■ was there any other joint activity between the European Association and the American and Canadian associations except journal "Combative School"?

■Yes, other publications were jointly published. Other collaborations included sending agencies to each other's annual meetings, for example the US agencies came in European meetings, and European agencies attended at the annual Congress in the US. Yes other publications were jointly published. Other collaborations included sending delegates to each other's annual meetings, such as US delegates attending European meetings, and delegates attending congresses at the annual US Congress. For the sake of distance, they could not have any other joint activities, such as participating in demonstrations or strikes. But there was news exchange. Positions were exchanged to reach a common position. But it was not feasible to participate in a joint venture.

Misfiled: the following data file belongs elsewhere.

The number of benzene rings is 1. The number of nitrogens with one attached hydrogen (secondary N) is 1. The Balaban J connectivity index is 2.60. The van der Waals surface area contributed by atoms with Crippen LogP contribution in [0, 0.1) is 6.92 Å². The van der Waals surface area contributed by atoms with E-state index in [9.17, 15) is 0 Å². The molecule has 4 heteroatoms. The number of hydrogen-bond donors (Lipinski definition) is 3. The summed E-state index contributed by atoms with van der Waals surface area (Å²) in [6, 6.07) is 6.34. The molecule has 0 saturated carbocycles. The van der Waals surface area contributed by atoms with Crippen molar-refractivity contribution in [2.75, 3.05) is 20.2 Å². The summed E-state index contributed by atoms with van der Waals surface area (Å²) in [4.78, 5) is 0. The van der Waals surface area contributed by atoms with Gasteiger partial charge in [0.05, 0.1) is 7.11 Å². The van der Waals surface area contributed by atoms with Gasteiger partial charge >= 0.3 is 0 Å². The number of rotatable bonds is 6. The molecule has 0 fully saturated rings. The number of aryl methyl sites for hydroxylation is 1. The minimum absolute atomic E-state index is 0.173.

■If one is looking for research on American Association, s/he can find books and some memories. But there is nothing about the Canadian Association. Why?

■ Perhaps, it is because, at first, primary Islamic Association consisted of all Muslim forces was called the association of United States and Canada; the Iranian founders chose the name for their association.

 

 

■When was the Islamic Indian Association established?